JOHANNESBURG (Reuters) - A research study in South Africa further evaluating Johnson & Johnson’s COVID-19 vaccine in the field will resume on Wednesday, the health ministry said, after the study was paused over rare cases of blood clots in people given the vaccine.
During the pause, it had been established that there is a one in a million chance of getting a clot after the vaccine, so regulators across the world have recommended the continued use of J&J’s shot, the ministry said.
Local regulator SAHPRA, the South African Medical Research Council and health ministry have worked to ensure there is intensified pre-vaccination assessment and post-vaccination monitoring when the J&J study resumes, it added.
Reporting by Alexander Winning; Editing by Nqobile Dludla
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EGYPT has agreed with China’s Sinovac Biotech Ltd to manufacture its COVID-19 vaccine domestically and could produce up to 80 million doses a year, the health ministry said on Thursday.
The agreement could provide a major boost to vaccination efforts in Egypt, which has a population of 100 million and has thus far received just 1.5 million doses.
Egypt’s cabinet and presidency approved a joint manufacturing agreement to make the vaccines that will be distributed in Egypt and to other African countries, Zayed said.
One production facility can produce 20 million doses annually, while another could produce 60 million, the health ministry said in a statement.
Egypt has so far received 854,400 doses of the vaccine produced by AstraZeneca as well as another 650,000 of the Chinese vaccine developed by China National Pharmaceutical Group (Sinopharm). The number of Sinopharm doses received would soon rise to 1 million, Zayed said.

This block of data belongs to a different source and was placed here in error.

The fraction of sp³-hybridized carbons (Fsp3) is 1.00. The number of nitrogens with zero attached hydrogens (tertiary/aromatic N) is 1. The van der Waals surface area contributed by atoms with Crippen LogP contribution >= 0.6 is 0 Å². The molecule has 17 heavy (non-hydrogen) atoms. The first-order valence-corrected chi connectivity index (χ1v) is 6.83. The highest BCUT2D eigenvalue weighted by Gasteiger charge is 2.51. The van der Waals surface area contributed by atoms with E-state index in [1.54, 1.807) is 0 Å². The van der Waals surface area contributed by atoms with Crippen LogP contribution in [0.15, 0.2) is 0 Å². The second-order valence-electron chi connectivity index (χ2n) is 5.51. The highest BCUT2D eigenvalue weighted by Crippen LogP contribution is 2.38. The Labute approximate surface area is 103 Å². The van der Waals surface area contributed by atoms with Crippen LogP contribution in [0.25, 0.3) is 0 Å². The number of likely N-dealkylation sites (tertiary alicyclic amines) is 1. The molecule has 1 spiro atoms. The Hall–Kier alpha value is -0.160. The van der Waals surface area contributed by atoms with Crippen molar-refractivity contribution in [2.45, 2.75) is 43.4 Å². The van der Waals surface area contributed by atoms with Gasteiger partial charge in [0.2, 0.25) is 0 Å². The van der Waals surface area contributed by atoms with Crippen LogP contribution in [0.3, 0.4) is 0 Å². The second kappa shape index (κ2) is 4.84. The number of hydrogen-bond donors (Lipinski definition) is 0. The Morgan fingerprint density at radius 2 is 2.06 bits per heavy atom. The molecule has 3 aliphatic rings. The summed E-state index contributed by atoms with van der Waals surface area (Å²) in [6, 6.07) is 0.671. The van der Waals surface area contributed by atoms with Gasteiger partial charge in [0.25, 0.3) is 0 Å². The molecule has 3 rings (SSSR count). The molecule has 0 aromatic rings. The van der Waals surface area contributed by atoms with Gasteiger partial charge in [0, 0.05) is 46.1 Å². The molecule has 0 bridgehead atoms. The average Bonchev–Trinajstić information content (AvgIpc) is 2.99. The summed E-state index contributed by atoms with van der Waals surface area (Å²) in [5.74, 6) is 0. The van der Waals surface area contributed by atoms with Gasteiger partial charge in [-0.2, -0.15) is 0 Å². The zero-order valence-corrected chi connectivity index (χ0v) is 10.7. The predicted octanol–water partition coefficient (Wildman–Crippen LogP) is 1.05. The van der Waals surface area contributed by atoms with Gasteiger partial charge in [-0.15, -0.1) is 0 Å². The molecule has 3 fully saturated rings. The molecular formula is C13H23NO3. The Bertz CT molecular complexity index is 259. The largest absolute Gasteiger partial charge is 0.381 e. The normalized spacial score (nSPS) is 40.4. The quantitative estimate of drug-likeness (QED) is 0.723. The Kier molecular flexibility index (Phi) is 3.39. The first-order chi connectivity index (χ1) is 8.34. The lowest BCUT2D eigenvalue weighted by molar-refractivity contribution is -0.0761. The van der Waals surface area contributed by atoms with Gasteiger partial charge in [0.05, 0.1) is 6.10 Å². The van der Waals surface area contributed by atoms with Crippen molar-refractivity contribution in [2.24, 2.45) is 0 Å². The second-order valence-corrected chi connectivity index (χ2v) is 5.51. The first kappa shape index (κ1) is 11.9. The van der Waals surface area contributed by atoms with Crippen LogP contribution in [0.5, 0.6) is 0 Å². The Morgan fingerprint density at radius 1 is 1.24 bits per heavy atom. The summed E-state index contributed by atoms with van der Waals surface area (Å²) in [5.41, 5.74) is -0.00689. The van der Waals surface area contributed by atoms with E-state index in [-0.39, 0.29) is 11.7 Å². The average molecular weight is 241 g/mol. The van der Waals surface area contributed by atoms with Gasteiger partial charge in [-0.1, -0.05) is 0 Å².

Egypt began vaccinating frontline medical staff against COVID-19 on January 24 and expanded its roll-out on March 4 to include the elderly and people with chronic diseases.
Source - Thomson Reuters Foundation
WHEN Senegal erupted in violent protests this month over perceived injustice and inequality, artist Omar Ba was tackling the issues in his own way, with paint on canvas.
“What the youth are doing in the streets is the same thing I’m doing in my studio,” said Ba, stepping in black paint and making footprints on a new canvas in his airy workspace outside the capital, Dakar.
Ba, one of Senegal’s best-known contemporary artists, has often used his art to make political statements. A current exhibit at the Galerie Templon in Brussels, ‘Anomalies’, critiques power-hungry leaders through a series of portraits of imaginary heads of state.
Ba said he was shocked to see such intense violence on the streets of his own country, widely viewed as a model of stability in West Africa.
“These are things I had seen on TV, but never here,” he told Reuters in an interview.
“I think visual art is something I have to use to denounce what’s not working or to talk about what is positive, in society.”
The protests were triggered by the arrest of a popular opposition leader but gathered pace on a wave of anger over economic inequality that has widened during the coronavirus pandemic. Thousands took to the streets, hurling rocks at security forces, who opened fire on protesters.